By Jim Wong, CPA | March 21, 2013


Negotiating a salary is an uncomfortable process for many people. You don’t want to offend your future employer, but you also want to get a fair salary.

A tough job market doesn’t make this situation any easier, but if you want to get what you’re worth, you need to learn how to negotiate. We always tell candidates, “If you don’t ask, you’ll never get it.” However, the way you ask and timing are also factors to consider.

Before you even begin to negotiate, do some research on salary ranges for the job title and region you are in, and know your minimum, acceptable compensation.

Forbes writer Susan Adams talked with three employment experts about the best way for job candidates to negotiate salary and other perks.

Research Your Future Employer
Negotiations start with research, not what you think you deserve. Learn as much as possible about the salary ranges for your position in your industry to understand what and why: What are you negotiating? Why are you doing so?

You also want to understand your future employer. What sort of perks do they have? What are their employee policies and general compensation practices? Adams suggests glassdoor.com and LinkedIn to get background on a company.

Keep in mind negotiations aren’t limited to money. Really think about what is important to you. Is it where you’ll sit in the office, vacation time, or the ability to work from home when necessary?

Lies are Counterproductive
Rusty Rueff, author of “Talent Force: A New Manifesto for the Human Side of Business,” says job seekers should be transparent about why they need to earn a particular salary. He adds, “The hiring manager wants to know there’s a rational explanation behind what you’re asking for.”

When a hiring manager asks how much you currently make, Roy Cohen, a veteran career coach, suggests you use a delay tactic. For example, say, “I want to figure out if there’s an opportunity for me here.” “If you’re coming from a low-paying job, such as at a nonprofit, and want to make a lot more, you can say to the hiring manager, ‘I’m sure you know I’m coming from a lower-paying industry where salaries are not in line with the private sector,’” says Adams.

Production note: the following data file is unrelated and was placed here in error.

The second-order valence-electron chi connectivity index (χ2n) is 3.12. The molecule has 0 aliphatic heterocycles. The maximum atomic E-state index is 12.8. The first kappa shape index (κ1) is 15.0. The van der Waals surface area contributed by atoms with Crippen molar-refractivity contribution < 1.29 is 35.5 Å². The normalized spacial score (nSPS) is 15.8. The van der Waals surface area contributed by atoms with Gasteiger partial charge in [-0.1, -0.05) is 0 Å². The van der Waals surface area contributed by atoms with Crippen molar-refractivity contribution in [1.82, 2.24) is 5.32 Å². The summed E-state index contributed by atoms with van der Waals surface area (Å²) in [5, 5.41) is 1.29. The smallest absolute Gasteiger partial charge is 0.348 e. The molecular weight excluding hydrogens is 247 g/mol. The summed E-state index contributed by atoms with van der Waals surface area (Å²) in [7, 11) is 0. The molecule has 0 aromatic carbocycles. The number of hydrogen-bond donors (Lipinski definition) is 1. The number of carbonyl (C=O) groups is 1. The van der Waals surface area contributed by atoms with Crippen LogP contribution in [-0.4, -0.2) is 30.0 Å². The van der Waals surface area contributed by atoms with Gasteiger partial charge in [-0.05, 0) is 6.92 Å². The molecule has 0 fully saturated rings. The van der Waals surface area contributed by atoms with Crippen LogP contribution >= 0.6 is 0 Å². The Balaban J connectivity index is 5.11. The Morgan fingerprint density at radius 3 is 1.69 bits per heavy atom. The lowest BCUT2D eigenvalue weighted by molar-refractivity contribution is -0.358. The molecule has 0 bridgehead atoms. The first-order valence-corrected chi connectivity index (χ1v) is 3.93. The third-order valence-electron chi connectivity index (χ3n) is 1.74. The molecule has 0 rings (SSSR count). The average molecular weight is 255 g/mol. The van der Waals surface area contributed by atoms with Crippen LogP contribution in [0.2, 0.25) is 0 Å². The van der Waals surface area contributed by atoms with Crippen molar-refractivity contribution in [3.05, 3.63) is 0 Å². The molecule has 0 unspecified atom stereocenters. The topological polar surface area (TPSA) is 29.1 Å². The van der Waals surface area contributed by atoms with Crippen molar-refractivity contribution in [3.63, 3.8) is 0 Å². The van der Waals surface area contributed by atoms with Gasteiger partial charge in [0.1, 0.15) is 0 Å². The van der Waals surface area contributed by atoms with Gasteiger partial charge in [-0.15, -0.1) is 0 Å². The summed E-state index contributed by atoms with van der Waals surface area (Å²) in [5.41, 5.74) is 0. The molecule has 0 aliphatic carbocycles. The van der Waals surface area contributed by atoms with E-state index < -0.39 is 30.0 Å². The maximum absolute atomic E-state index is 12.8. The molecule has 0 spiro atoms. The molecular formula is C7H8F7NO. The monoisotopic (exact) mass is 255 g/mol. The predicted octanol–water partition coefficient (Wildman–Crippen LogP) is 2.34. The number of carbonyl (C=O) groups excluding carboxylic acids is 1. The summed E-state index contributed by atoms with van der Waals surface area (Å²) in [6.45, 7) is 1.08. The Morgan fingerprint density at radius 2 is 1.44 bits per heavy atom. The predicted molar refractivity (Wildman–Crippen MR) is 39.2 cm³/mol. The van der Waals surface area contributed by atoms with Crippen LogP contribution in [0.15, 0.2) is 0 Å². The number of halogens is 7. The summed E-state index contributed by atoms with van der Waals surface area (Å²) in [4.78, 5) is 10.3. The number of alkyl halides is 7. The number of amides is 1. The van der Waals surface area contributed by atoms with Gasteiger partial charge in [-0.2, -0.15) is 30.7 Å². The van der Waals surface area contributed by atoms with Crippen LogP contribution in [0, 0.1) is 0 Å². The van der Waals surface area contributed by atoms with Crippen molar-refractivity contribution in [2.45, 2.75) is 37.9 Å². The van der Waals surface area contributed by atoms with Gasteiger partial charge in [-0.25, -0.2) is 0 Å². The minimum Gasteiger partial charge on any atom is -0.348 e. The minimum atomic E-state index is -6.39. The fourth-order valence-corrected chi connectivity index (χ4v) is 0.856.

Let them know you are looking for a fair and competitive salary based on the role, your skills, and your experience. If you aren’t prepared to have the discussion because you don’t know much about the role, let the hiring manager know.

Establish Yourself as a Valuable Commodity
Show your future employer you are the best person for the job and will help them address any challenges that exist. Cohen suggests job seekers offer solutions and strategies at meetings and in follow-up emails throughout the negotiation process.

Have Competing Offers
If you are lucky enough to have multiple offers, let hiring managers know about them. Cohen says, “The only way you remain exciting to an employer is by giving the impression you are dynamic and busy, you’re consulting, and you have other conversations going on.”

Appear Humble
Orville Pierson, author of “The Unwritten Rules of the Highly Effective Job Search” and Rueff suggest job seekers should be confident, but not cocky. Rueff also suggests you go to an interview prepared with stories to illustrate your accomplishments and values.

Negotiate in Person
Cohen says if you are sitting in front of the hiring manager there’s more of a commitment. Adams adds, “It’s a lot easier to get someone off the phone than to dismiss a prospective employee from your office.”

Remember, the time to ask for a specific salary is after you have already been offered the job. If you discuss it before, you risk losing your chances of even receiving an offer.

Most companies will negotiate, but job seekers sometimes don’t even try. Do your research, be professional, and while you may feel nervous, a new job or new role is an opportunity to increase your compensation and one that doesn’t come around all that often.

This article originally appeared on Clear Focus Financial Search.


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